|Ph.D Student||Grinstein Mor|
|Subject||Regulation of Nephron Patterning in the Chick Mesonephros|
|Department||Department of Medicine||Supervisor||Professor Thomas Schultheiss|
|Full Thesis text|
The kidney is a vital organ whose main functions include excretion of metabolic waste products and maintenance of water balance. The basic functional unit of the kidney is the nephron. Each nephron consists of a filtering component, the glomerulus, and a tubule extending from the glomerulus. This tubule is connected to the nephric duct, which transmits the contents of the tubule to the outside drainage system. For proper kidney functioning, the differentiation and coordination between its cells are essential. Even small changes in the cells’ arrangement and interactions can have severe pathological implications.
During amniote development three kidneys are sequentially formed--the pronephros, mesonephros, and metanephros. Most studies of kidney formation have been conducted using the mammalian metanephros. However, the mesonephros has a simpler structure than the metanephros, and thus serves as a better model for studying certain aspects of kidney development. In the chick embryo, the early, linear development of the mesonephric kidney simplifies the experimental process, allowing observation with a higher resolution on the cellular level and enables manipulations.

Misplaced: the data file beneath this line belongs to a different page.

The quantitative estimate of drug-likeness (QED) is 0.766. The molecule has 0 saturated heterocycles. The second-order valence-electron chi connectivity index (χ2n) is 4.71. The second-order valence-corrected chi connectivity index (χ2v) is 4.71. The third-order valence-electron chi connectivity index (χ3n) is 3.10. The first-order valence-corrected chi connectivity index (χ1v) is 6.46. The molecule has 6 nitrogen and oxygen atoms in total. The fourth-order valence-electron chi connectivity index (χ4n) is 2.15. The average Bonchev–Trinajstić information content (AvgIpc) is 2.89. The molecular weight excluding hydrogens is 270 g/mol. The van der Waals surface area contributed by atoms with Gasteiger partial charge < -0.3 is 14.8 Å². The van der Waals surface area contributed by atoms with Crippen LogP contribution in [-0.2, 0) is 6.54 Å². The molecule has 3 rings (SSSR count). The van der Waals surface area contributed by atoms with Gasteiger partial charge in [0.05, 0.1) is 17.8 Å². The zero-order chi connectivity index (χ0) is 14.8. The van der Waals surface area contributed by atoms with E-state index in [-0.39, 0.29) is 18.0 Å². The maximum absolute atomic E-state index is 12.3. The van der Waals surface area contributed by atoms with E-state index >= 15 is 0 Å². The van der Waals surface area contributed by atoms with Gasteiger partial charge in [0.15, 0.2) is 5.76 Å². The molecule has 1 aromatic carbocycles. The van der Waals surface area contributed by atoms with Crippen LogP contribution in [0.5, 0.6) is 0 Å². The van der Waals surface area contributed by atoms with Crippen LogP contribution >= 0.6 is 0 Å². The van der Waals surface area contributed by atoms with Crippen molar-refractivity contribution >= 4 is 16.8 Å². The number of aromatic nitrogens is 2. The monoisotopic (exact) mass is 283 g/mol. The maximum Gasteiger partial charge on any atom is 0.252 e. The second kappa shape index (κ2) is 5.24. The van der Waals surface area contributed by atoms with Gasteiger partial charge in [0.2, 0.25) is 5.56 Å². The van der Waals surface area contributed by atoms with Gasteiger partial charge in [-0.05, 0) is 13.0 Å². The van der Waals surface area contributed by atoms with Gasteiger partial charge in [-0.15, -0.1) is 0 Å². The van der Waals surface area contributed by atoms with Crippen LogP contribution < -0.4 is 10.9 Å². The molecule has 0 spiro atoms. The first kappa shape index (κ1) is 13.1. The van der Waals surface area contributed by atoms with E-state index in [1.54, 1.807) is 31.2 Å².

Using the chick mesonephric system, I found that mesonephric gene expression is remarkably similar to the metanephros. I investigated the proximal-distal patterning of the mesonephric nephron during nephrogenesis. I focused on how the two major nephron segments are specified: the glomerulus, and its main cells, the podocytes that act as a filtration barrier between the internal milieu and the outside world; and the tubules that transfer the filtrate into the collecting duct. I found several lines of evidence that pre-podocyte and pre-tubule cells are separate in early developmental stages. Well before the first morphological or molecular signs of nephron formation, mesonephric mesenchyme can be separated into dorsal and ventral components based on morphology and expression of the transcription factor Pod1, which later is expressed in the podocytes. In explant culture, these dorsal and ventral populations can independently differentiate along tubule and podocyte pathways, respectively. Second, in embryos in which the tubule-inducing activity of the nephric duct is blocked, tubule formation is completely inhibited, but some podocyte differentiation still occurs. I also investigated the molecular regulation of nephron segmentation, and found that canonical Wnt signals (known inducers of nephron formation), which are found in the nephric duct adjacent to the dorsal mesonephric mesenchyme, strongly inhibit podocyte but not tubule differentiation, suggesting that Wnt signaling plays an important role in the segmentation of the mesonephric mesenchyme into tubular and glomerular segments.